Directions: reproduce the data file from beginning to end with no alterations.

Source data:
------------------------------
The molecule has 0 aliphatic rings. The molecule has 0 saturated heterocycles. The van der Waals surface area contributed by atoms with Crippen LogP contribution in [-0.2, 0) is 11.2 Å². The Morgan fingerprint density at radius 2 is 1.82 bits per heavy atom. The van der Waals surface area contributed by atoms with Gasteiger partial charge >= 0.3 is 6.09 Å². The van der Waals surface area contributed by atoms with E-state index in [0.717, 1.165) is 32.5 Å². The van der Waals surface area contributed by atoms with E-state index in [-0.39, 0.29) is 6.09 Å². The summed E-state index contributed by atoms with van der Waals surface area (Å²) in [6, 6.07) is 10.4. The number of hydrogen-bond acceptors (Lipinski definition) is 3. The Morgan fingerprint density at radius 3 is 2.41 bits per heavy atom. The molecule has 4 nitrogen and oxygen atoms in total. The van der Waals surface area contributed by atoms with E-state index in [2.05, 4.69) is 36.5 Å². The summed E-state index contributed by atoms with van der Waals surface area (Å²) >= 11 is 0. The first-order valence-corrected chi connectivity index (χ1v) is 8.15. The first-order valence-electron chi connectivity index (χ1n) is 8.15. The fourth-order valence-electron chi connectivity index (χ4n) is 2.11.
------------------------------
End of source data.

The molecule has 0 aliphatic rings. The molecule has 0 saturated heterocycles. The van der Waals surface area contributed by atoms with Crippen LogP contribution in [-0.2, 0) is 11.2 Å². The Morgan fingerprint density at radius 2 is 1.82 bits per heavy atom. The van der Waals surface area contributed by atoms with Gasteiger partial charge >= 0.3 is 6.09 Å². The van der Waals surface area contributed by atoms with E-state index in [0.717, 1.165) is 32.5 Å². The van der Waals surface area contributed by atoms with E-state index in [-0.39, 0.29) is 6.09 Å². The summed E-state index contributed by atoms with van der Waals surface area (Å²) in [6, 6.07) is 10.4. The number of hydrogen-bond acceptors (Lipinski definition) is 3. The Morgan fingerprint density at radius 3 is 2.41 bits per heavy atom. The molecule has 4 nitrogen and oxygen atoms in total. The van der Waals surface area contributed by atoms with E-state index in [2.05, 4.69) is 36.5 Å². The summed E-state index contributed by atoms with van der Waals surface area (Å²) >= 11 is 0. The first-order valence-corrected chi connectivity index (χ1v) is 8.15. The first-order valence-electron chi connectivity index (χ1n) is 8.15. The fourth-order valence-electron chi connectivity index (χ4n) is 2.11.